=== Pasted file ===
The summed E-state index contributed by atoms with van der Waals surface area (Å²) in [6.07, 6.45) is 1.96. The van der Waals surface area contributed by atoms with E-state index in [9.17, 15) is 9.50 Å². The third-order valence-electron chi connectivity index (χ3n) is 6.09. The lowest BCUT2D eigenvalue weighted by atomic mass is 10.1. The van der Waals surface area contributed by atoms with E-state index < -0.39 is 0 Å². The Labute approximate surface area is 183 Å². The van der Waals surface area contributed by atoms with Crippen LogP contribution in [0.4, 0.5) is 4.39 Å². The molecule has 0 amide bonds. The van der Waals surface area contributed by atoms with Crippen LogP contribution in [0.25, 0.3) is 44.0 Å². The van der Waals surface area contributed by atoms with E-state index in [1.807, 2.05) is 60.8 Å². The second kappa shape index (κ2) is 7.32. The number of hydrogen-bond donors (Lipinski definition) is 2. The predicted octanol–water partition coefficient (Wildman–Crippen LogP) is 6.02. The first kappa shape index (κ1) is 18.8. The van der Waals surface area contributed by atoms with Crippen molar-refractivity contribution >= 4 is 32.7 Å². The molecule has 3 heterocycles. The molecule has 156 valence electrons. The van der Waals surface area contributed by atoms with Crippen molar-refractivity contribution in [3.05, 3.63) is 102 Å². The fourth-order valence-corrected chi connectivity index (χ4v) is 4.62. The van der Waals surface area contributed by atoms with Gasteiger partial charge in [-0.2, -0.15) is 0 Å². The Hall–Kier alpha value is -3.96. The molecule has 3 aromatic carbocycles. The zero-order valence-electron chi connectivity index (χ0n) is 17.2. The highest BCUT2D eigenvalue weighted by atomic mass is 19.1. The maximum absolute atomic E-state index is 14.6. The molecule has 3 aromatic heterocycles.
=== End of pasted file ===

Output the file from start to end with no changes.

The summed E-state index contributed by atoms with van der Waals surface area (Å²) in [6.07, 6.45) is 1.96. The van der Waals surface area contributed by atoms with E-state index in [9.17, 15) is 9.50 Å². The third-order valence-electron chi connectivity index (χ3n) is 6.09. The lowest BCUT2D eigenvalue weighted by atomic mass is 10.1. The van der Waals surface area contributed by atoms with E-state index < -0.39 is 0 Å². The Labute approximate surface area is 183 Å². The van der Waals surface area contributed by atoms with Crippen LogP contribution in [0.4, 0.5) is 4.39 Å². The molecule has 0 amide bonds. The van der Waals surface area contributed by atoms with Crippen LogP contribution in [0.25, 0.3) is 44.0 Å². The van der Waals surface area contributed by atoms with E-state index in [1.807, 2.05) is 60.8 Å². The second kappa shape index (κ2) is 7.32. The number of hydrogen-bond donors (Lipinski definition) is 2. The predicted octanol–water partition coefficient (Wildman–Crippen LogP) is 6.02. The first kappa shape index (κ1) is 18.8. The van der Waals surface area contributed by atoms with Crippen molar-refractivity contribution >= 4 is 32.7 Å². The molecule has 3 heterocycles. The molecule has 156 valence electrons. The van der Waals surface area contributed by atoms with Crippen molar-refractivity contribution in [3.05, 3.63) is 102 Å². The fourth-order valence-corrected chi connectivity index (χ4v) is 4.62. The van der Waals surface area contributed by atoms with Gasteiger partial charge in [-0.2, -0.15) is 0 Å². The Hall–Kier alpha value is -3.96. The molecule has 3 aromatic carbocycles. The zero-order valence-electron chi connectivity index (χ0n) is 17.2. The highest BCUT2D eigenvalue weighted by atomic mass is 19.1. The maximum absolute atomic E-state index is 14.6. The molecule has 3 aromatic heterocycles.